14 May, so could the question please be asked once again in order to have the

15 transcript clarified. Thank you.

16 JUDGE ORIE: Yes, please.

17 MS. PILIPOVIC: [Interpretation] Thank you, Your Honour.

18 Q. Witness, can you please tell us until when did the Sarajevo police

19 work together? When I say together, I mean Muslims and Serbs.

20 A. I believe it was until the 5th of April, 1992, and in the morning

21 they simply did not show up for work. So the number did come. I

22 apologise. Throughout the war, we had a certain number, albeit a small

23 number of Serb ethnicity, of Croat ethnicity, and also reserve force of

24 Serb and Croat ethnicity. But a relatively small number.

25 Q. Can you answer what was the reason for -- why did the police part

Page 3591

1 company along the ethnic lines? Was it preceded by a conflict, by some

2 division at Vrace in the school or something?

3 A. I'm not properly informed so I do not really know what happened in

4 the school at Vrace. I know there were some difficulties there. I know

5 that that evening at Krtelj there was a special police unit. There were

6 some -- there was some falling out. I don't know what really happened,

7 but I know that they simply parted company and that everybody seized

8 whatever property there was. That was at Krtelj, near the airport.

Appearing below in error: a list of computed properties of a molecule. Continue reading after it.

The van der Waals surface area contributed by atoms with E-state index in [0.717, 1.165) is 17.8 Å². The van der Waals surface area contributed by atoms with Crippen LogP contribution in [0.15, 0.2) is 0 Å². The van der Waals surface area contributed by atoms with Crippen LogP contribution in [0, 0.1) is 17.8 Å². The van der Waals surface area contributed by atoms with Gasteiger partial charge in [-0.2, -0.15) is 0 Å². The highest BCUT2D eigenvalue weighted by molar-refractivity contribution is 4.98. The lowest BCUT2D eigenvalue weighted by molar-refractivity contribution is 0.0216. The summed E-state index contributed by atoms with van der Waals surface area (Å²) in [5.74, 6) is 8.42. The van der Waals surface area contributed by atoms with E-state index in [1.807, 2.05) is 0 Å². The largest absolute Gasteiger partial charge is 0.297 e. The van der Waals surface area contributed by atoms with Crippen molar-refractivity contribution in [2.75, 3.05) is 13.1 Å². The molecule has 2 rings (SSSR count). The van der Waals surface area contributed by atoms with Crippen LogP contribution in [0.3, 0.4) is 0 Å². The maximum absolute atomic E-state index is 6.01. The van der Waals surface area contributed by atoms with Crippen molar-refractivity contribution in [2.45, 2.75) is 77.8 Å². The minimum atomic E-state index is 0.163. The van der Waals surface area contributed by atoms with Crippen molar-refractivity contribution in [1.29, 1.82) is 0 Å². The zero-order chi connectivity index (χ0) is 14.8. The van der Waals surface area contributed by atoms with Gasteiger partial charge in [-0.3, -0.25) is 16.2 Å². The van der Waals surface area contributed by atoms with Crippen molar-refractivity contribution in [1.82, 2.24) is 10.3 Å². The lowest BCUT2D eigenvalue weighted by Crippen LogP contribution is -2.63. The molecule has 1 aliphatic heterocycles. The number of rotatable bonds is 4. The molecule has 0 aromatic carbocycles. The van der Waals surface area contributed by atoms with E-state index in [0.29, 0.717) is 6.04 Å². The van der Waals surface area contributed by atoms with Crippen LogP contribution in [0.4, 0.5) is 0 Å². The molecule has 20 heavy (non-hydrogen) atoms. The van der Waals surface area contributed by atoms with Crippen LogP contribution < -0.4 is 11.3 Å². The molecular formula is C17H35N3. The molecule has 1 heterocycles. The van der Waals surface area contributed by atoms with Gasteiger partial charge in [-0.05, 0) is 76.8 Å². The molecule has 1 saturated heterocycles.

9 Q. You just told us there was a conflict in a special unit. Can I

10 understand that within the police force of the city of Sarajevo, or

11 perhaps at the republic level of the MUP, were there special units?

12 A. Yes, there were special units before the war. There were special

13 purpose units.

14 Q. Do you know whether it was also the case during the conflict in

15 Sarajevo? And the time I'm talking about is from April 1992, perhaps

16 March 1992, until, as far as we are concerned, September 1994. Do you

17 know about any activity of special units in the city of Sarajevo?

18 A. No, no. Because I was in Dobrinja, I know that on the 5th of

19 April, so the special unit fell apart. One part stayed in the city, and

20 the others left.

21 Q. Do you know whether a part of the special unit which stayed in the